The inbuilt mic on your camera might work just fine in some situations but when I’m recording on planes for instance, where there’s a lot of cabin noise, then an external microphone comes in really handy. When I import clips into an online video editor, the sound is much more crisp and clear. I use the Rode Videomic GO. This one is a lot cheaper (around £100 cheaper) than its sister – the Rode Videomic PRO – and I actually prefer it. The pro has an on/off switch that I always forgot to turn on, which resulted in videos without sound. DOH! Meanwhile the GO doesn’t have an on/off switch so it’s always on. To muffle wind noise, a ‘deadcat’ (looks like the fur of a dead animal) comes in really handy too.
If you can afford it, I would also recommend getting an external audio recorder for top quality sound, although you will have to sync it up in the post edit.
Once you have your camera and your sound sorted, you might think about lighting if you’re shooting videos in your bedroom at home. Good lighting instantly brightens the video and makes eyes pop. It doesn’t have to be expensive either. Beauty vloggers tend to use ring lights but you can also buy really cheap softbox kits on Amazon these days. Here are a couple of suggestions:
Batteries: For vlogging I would always recommend carrying extra batteries in case you run out of juice on the road. For my Sony A7 I purchased this pack on Amazon, which came with 2 batteries and a charger for only £17.99!
SD Cards – You’ll need super fast memory cards with lots of storage because video files are big. I travel with Sandisk Extreme 64GB cards.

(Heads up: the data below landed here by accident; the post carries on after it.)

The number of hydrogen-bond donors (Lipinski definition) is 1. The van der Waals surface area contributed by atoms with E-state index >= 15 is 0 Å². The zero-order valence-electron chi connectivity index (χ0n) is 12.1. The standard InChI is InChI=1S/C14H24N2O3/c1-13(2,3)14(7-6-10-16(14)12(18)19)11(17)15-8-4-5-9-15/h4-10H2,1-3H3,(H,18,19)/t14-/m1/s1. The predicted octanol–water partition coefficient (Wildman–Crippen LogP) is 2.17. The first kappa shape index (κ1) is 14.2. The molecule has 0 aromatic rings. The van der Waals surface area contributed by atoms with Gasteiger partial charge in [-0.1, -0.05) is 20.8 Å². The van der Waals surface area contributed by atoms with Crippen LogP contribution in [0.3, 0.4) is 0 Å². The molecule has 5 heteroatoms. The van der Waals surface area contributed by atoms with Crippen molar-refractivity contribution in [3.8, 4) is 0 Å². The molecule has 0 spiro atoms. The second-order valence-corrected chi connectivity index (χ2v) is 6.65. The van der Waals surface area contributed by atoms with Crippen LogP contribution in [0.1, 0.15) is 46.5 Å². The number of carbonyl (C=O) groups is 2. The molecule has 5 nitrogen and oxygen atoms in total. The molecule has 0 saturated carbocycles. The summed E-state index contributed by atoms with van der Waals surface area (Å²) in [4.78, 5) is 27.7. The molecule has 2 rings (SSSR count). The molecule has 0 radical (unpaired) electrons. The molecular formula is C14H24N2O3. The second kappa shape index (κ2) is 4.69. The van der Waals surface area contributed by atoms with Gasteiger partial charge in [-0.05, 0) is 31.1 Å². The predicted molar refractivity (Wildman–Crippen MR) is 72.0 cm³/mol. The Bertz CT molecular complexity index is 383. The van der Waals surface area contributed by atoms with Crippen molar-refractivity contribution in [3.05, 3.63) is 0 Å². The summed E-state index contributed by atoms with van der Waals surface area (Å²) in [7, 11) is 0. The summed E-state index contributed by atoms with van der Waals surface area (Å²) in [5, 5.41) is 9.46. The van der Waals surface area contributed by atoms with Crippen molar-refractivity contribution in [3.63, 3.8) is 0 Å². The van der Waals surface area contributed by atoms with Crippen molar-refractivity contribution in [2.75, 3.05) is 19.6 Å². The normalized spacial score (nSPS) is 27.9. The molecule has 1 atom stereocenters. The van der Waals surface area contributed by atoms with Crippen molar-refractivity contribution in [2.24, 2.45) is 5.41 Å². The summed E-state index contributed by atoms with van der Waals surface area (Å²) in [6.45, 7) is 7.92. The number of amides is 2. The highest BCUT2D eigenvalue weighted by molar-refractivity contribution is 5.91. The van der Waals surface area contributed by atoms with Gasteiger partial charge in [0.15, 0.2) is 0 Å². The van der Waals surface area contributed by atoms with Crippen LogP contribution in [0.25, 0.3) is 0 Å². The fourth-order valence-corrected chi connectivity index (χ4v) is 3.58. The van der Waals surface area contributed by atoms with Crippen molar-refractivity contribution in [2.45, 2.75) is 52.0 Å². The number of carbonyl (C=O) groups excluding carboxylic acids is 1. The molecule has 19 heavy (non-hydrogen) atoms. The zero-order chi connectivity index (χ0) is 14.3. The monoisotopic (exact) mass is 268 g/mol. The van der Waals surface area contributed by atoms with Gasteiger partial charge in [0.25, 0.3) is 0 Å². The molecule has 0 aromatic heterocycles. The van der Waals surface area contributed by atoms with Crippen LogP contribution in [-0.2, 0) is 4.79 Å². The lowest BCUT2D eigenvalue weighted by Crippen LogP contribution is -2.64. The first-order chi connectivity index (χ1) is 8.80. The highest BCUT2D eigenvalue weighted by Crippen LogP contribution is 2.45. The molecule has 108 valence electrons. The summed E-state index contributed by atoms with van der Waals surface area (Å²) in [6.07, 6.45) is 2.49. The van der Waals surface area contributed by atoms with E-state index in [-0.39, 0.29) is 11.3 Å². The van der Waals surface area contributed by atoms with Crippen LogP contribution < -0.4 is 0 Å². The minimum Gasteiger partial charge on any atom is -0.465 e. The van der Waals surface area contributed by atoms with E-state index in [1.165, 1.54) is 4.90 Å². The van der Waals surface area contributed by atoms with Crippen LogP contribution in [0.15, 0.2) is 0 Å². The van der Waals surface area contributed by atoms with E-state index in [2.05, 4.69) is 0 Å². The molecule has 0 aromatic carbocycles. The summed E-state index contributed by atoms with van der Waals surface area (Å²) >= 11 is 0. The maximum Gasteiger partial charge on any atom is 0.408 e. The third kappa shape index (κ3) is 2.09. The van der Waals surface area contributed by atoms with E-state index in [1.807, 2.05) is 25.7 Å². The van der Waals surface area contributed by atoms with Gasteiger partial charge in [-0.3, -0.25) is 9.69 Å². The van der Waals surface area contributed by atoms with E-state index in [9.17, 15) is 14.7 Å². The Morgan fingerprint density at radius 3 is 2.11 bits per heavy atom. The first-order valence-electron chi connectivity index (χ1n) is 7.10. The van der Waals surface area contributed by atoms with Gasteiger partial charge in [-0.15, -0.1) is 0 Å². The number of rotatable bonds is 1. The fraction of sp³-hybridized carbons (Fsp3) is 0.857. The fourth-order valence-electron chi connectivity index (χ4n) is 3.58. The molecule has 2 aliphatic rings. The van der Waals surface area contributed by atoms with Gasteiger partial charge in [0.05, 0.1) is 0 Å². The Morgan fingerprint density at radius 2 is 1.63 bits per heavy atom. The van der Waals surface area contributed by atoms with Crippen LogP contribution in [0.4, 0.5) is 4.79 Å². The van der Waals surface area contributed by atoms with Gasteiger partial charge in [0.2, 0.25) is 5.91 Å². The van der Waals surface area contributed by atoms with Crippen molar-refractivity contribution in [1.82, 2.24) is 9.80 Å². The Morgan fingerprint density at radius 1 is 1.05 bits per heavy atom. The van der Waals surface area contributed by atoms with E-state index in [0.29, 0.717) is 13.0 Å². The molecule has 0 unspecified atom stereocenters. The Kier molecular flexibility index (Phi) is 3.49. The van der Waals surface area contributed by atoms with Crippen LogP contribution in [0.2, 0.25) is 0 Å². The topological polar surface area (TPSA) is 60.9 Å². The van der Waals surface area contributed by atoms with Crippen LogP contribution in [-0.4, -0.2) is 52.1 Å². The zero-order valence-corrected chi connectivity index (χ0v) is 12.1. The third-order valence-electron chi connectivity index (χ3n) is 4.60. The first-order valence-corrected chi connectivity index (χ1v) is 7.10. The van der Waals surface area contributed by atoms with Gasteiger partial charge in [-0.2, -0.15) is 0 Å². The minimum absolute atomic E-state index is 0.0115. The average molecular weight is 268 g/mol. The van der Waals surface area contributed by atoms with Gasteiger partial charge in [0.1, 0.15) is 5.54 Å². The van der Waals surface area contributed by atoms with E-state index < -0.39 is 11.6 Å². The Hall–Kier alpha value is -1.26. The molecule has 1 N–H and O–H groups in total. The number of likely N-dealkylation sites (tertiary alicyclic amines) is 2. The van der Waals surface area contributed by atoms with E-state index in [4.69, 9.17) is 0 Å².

Tripod – Shots always look better when filmed with a tripod but I also find tripods a pain to carry around while travelling, so I rarely use one. But it’s always worth having as part of your basic kit. Manfrotto are a trusted brand and make great tripods. I also recommend purchasing a Joby Gorillapod too since it has bendy legs that you can attach to or twist round all sorts of surfaces.
Sometimes you want to create an Mp3 download of a video from YouTube…for that you’ll need a converter.
There are numerous online sites like Ontiva that will help you download and convert YouTube videos into Mp3, WAV and Mp4 files.
I hope you find this list useful. I thought it best to keep it short and sweet so as not to overwhelm anyone with the amount of things to purchase. There is so much video equipment you can buy for travel blogging but if you’re on a budget and you want a basic video kit, this list should do the trick. And remember, don’t let the cost of equipment put you off vlogging. You can record video on your smartphone these days – the most important thing to do is just start filming your adventures and you can collect the equipment as your channel grows.
Do you make YouTube videos? Do you have any recommendations for gear? If so, leave a comment below, I’d love to hear from you! Also – check out my YouTube channel for travel and flight videos from around the world!